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Stanford Medical School Graduation Speech

Palo Alto, California
June 15, 1997
Harold Varmus
Director, NIH

Graduates, families, faculty, and friends:

I am a lapsed physician now often asked, as a result of my current job, to comment at ceremonies that mark the making of new physicians. Because I no longer hold a license to practice medicine--the activity that is understandably most important to the graduates--I usually find myself reaching hard to find common ground. When I try to emphasize my own obsession--the importance of research for the future practice of medicine--I tend to connect more forcefully to the recipients of the Ph.D. degree, whose presence at these ceremonies I therefore especially welcome. I have also tried, with perhaps greater success, to think aloud about medical science as depicted in our favorite television show, or to talk about my new passion to use science to fight malaria in Africa.

But for today's event, I think I have finally found a theme that we must surely confront together. This theme recurs in my life, as it is likely to do in yours, in the form of questions that we ask ourselves.

  • Why is it, the question might go, that a substantial part of the public, including some very intelligent and well-informed people--close friends and relatives, too--believe that the modern, effective, science-based medicine that you will practice is driven inappropriately by technology; focused on toxic therapies, resistant to unorthodox methods, and oblivious to the preventive principles of healthy living?
  • Why is the medical profession so often labeled with terms usually reserved for dictators? For example, in a recent article about the new wave leaders of "popular medicine" in The New Yorker magazine, Malcolm Gladwell describes what he calls their "basic tenet: that the system of health care devised by doctors and drug companies and hospitals is close-minded, arrogant, and paternalistic ......"
  • In my obligatory rounds of Washington social life, why do I so frequently encounter well-intentioned people who think that the most important work being done by my $13 billion dollar agency, with its amazing array of laboratory and clinical science, is being carried out by a small coordinating unit called the Office of Alternative Medicine?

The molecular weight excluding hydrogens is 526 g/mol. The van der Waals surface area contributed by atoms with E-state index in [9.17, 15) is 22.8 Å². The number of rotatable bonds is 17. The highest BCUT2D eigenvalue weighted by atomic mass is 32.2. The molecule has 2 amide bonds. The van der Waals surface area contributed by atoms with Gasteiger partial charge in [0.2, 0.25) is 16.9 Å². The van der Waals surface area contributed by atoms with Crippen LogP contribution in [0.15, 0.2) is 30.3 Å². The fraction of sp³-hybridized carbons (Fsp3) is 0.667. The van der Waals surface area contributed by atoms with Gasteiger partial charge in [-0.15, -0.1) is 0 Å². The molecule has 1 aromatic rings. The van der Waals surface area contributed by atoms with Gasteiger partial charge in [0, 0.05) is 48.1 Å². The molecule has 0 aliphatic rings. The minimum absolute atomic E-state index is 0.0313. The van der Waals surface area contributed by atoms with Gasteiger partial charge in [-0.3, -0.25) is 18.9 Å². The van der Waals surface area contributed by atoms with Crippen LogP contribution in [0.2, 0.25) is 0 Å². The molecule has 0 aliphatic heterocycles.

Let me give you a few other examples of recent events and readings that prompt me to ask such questions.

First vignette. I am sitting with a group of mostly liberal Congressmen who are strong advocates for the Office of Alternative Medicine. One of them tells me that the public is fed up with the high tech medicine produced by NIH research and that he did more for public health as the mayor of a small city by building bike paths. Let's ignore the fact that I take pride from riding my bike twelve miles to work most days. Would it surprise him to know that most physicians and scientists are firm proponents of exercise and low-fat diets? And that the evidence that encourages us to practice and advocate these behaviors is the product of science that NIH has supported over many years?

A second example: The bearded, cherubic face of Dr. Andrew Weil is smiling at me from the cover of Time magazine. I read the long story and, later, one of his books. He seems to have a calculated naivete about the cases featured in his writings, but his central message can offend no one: the body often heals itself. When it cannot (for example, when it is assaulted with trauma, life-threatening infection, or cancer), he says: take the patient to a real doctor. When it can, he says: give the patient a massage or home-grown fruits, vegetables, and herbs. Why is this message received as such a profound challenge to conventional medicine? It is what most of us wish for ourselves. Of course, our list of what can be and should be treated is a lot longer than Dr. Weil's. But is there a doctor in the house, new or old, who does not adhere, more or less, to this creed?

Indeed, the lesson of self-healing is one of the first triumphs of evidence-based medicine. In his book, The Fragile Species. Lewis Thomas pointed out that the, 19th century retreat from purges and leeches occurred when these treatments were objectively compared with the strategy of allowing, even serious illness to take its natural course.

A third example, one that takes up the issue from a different perspective. In the past few weeks, the public has been bombarded by the proclamations of John Bailar and Heather Gornik, two Chicago-based epidemiologists. They have argued that the War on Cancer, a product of mainstream medical science, has been a nearly total failure, because it has focused on treatment instead of prevention. To make these claims, they trivialize the recent decline in cancer mortality rates, the improved well-being of patients with cancer, the dramatically changed prospects for children with cancer, and the many encouraging signs of continued scientific progress. Importantly for today's talk, they imply that the NIH and modern medicine are inherently biased towards therapies,which, they say, are hurtful and not very helpful, and against strategies for prevention, that are beneficial and harmless.

To seize this moral high ground, they largely ignore the NIH's huge current investment in prevention research and the past investments that established the roles of tobacco, sunlight, other environmental agents and genes in the causation of cancer. They have, nevertheless, been at least partly successful in making their case, because a significant portion of the public receives their arguments in a broader context--a context in which standard medicine is toxic, technical, and therapy-oriented, while the alternative is benign, simple, and preventive.